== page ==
Twelfth Night | MUSC
The isolation, lies and mind games of the original combine with an effective cut to bring the concept to life, with much of the dialogue taking on terrifying new meanings. But the moments without dialogue are equally strong, with the characters’ terror and malice seeming so real that minutes of action and passion can pass without an awareness that no one has spoken. As it twists and turns the audience quickly realises that while familiar on the surface, no one is safe and nothing can be certain.
The familiar safety and comfort of being separate from the play is all but non-existent, leaving the audience to question whether they are compliant observers or the next victims
Alice Wheaton’s Viola is a survivor to the core, and in a play of deception hers is a rarity in centering not on malice but in the safety of both herself and those she loves. Clever, quick-witted and brave, she acts as the audience’s eyes into the thrilling horror of the cult. Her relationship with Adelaide Greig’s Olivia is a moment of happiness and safety for them both that allows them thrive in the mayhem. Greig’s confident and calm portrayal masks her sheer terror to living at the whims of both the cult and those she trusts, yet she is able to build the mask into herself with a passionate bravery to defy even those in power.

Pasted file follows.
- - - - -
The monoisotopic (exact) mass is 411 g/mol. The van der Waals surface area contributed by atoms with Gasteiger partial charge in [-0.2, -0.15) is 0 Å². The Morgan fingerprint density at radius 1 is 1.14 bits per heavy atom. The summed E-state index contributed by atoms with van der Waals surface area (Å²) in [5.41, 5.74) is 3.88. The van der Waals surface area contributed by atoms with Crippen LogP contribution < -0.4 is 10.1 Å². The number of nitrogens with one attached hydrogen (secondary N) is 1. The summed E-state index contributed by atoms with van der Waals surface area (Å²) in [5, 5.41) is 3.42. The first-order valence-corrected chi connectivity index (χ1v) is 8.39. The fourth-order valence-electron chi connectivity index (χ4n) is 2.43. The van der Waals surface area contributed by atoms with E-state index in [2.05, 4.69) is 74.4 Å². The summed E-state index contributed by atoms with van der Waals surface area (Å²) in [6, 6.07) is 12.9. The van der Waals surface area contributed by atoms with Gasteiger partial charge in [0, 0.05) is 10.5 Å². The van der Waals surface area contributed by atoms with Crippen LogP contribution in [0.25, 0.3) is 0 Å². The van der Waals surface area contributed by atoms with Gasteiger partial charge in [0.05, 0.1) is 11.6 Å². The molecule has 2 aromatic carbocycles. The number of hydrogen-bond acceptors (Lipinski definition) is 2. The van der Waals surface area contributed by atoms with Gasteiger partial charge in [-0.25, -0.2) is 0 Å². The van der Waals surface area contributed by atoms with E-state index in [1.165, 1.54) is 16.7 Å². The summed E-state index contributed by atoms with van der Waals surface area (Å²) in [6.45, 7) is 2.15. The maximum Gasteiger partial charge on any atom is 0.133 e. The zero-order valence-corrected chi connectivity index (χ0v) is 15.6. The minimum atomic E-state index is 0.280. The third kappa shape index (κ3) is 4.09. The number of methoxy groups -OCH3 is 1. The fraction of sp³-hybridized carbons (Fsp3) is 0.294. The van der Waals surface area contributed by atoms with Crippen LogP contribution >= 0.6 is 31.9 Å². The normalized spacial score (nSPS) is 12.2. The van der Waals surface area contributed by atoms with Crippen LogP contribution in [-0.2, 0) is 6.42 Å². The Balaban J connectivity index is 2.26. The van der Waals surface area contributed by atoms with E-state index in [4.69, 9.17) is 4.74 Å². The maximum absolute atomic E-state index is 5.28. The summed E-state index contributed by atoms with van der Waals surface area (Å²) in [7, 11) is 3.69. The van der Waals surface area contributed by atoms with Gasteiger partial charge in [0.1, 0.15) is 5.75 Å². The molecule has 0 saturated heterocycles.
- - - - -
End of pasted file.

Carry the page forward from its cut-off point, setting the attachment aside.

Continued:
Declan Mulcahy’s Orsino is deceptively mild mannered and cheerful in his role as cult-leader, yet maintains an aura of threat that hints at his controlling and violent nature. Lewis McLeod’s Malvolio is likewise restrained and seemingly level-headed, but it makes the realisation of his entitlement dangerously real. In contrast, Anthony Kuiper’s Feste is a living nightmare, with an alien, almost puppet-like physicality that can make him appear possessed. His moments of darkness in the original script are heightened into a genuinely terrifying figure who feeds on the fear he spreads as he swoops through the scene like a demonic bird of prey.
Twelfth Night is contorted into a thrilling, nightmarish journey as disturbing as any tragedy
The outdoor staging is a set in itself, with a looming tree serving as the heart of the performance. While the main performance area is well lit, the darkened lawn beyond allows the casts’ entrances and exits to be powerful moments in themselves, and leaves the audience constantly alert. The familiar safety and comfort of being separate from the play is all but non-existent, leaving the audience to question whether they are compliant observers or the next victims. And while Louis Stevens’ soundtrack can recreate all the terror of a thriller with ease, it’s most haunting moments come when it’s impossible to tell whether the thunder, whispers and howling wind are staged or real.
The cloth banners and tents are simple yet eerily create the cult camp, aided by an impressive array of props and effects. Similarly, Alexandra Turnbull’s varying face paint both ties the characters together and distinguishes them. Olivia and Orsino’s matching white clothing and gold makeup create misleading parallels, while Feste’s feathery mask causes him to appear almost inhuman. Yet it is Viola’s complete avoidance of the war paint that signals her unyielding nature even when at the very heart of the cult.
Twelfth Night is contorted into a thrilling, nightmarish journey as disturbing as any tragedy. But its comedic roots remain the source of its chills; catharsis is overruled by reigning chaos and madness that is impossible to escape.